“The control (dementia) group also had significantly more individuals with lower education level, lower household income, more likely to live alone and have hypertension, diabetes and thyroid disease, all of which are risk factors for dementia,” said Dr. Ghofranian. “Women who needed to use hormonal therapy could have underlying predisposition to dementia as well. The relation of menopause to use of hormonal therapy is not clear.”
She adds that this is a retrospective study, only an association has been suggested, causation cannot be deduced. The study also only looked at people who used a certain type of HRT — an at the time widely prescribed combination of estrogen and progesterone.
“Hormone therapies have changed significantly over the years as the study showed that the outcomes were not ideal and since then there have been changes in the types of drugs (hormones) as well as the dosages,” said Flow Advisory Council member Jessica Shepherd, OB-GYN and chief medical officer at Verywell Health who was not part of the study. “Therefore, there may be differences in the side effects of today’s therapy.”
She adds that the outcomes from both groups showed that 31.9 percent of the women in the HRT group had dementia, compared to 28.9 percent of those in the control group.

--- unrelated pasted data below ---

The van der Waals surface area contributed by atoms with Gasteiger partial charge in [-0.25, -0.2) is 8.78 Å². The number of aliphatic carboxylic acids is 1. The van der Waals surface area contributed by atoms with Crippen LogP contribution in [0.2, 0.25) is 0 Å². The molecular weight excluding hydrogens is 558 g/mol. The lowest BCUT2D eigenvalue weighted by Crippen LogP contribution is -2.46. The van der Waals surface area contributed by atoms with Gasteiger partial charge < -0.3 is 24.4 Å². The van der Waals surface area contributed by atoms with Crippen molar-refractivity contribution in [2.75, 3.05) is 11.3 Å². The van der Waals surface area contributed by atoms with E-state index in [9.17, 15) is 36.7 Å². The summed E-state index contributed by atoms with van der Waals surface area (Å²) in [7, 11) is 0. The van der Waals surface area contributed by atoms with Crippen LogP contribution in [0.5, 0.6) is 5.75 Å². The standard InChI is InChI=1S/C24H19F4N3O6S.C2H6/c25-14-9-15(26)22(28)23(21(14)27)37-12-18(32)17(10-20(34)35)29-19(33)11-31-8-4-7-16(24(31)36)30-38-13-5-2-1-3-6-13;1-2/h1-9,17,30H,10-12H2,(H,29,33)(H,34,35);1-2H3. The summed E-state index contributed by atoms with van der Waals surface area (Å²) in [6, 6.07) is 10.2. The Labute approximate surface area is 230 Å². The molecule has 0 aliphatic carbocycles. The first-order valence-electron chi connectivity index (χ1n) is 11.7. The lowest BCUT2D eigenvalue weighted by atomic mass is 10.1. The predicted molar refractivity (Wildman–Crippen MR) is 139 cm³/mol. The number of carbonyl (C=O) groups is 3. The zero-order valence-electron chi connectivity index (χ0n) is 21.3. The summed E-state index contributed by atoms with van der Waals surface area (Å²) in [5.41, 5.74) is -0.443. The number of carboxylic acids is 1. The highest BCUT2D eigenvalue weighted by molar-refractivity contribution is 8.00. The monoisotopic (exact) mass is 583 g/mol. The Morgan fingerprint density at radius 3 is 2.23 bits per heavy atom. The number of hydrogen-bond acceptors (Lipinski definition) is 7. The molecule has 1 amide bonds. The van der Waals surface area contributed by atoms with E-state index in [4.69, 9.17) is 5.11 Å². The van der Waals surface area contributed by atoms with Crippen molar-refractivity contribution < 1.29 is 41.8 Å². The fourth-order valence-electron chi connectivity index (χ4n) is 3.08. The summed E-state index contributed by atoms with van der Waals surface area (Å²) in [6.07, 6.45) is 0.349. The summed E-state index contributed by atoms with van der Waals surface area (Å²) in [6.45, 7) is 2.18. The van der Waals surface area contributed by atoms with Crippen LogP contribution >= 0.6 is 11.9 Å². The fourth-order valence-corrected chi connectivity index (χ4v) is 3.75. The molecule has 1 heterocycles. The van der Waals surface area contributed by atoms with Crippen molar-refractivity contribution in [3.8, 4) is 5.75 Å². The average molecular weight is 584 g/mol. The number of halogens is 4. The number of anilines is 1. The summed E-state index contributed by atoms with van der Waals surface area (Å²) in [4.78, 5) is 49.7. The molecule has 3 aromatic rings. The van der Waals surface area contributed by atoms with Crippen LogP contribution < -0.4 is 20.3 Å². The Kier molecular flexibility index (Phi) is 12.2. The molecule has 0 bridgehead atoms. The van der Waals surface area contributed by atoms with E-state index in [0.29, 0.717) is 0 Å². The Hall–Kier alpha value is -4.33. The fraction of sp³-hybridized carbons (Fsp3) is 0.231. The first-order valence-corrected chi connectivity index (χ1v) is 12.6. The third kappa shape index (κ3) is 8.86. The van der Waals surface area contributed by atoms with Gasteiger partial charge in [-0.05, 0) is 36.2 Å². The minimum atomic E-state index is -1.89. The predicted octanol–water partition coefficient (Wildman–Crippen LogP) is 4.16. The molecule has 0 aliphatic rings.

Unpacking the scary headlines
This is an informative study that adds to the body of literature on HRT, however it should not dissuade women, especially those suffering from debilitating menopausal symptoms from taking HRT, said Dr. Ghofranian.
That growing body of research contains conflicting information. A 2019 observational study from Finland, as well as two other studies done in the UK and Taiwan, showed a very small increased risk for Alzheimer’s disease, especially when using combination hormones long-term. However, one observational study from 2021 looked at the medical records of nearly 380,000 women and found that the long-term use of hormone therapy had a seemingly “protective effect” against neurodegenerative diseases overall.
Hormones are essential to our overall well-being, but everyone is different, and hormones can fluctuate, leading to negative side effects and some illnesses, says Dr. Shepherd. This is where hormone therapy can come in to help counteract side effects and help with hormonal imbalances. When it comes to menopause specifically, hormone therapy can help regulate symptoms such as hot flashes, vaginal dryness and discomfort, sleep trouble and more.
And while the new findings may cause worry for some women taking HRT, the study highlights just how much we still don’t know about the effects of hormones on women’s cognitive and brain health.
‘It is important to emphasize that there are proven numerous health benefits from HRT and these risks and benefits should be weighed for each patient on an individualized level,” said Dr. Ghofranian. “HRT should always be a shared and individualized decision between a patient and their physician including a thorough discussion of risks and benefits.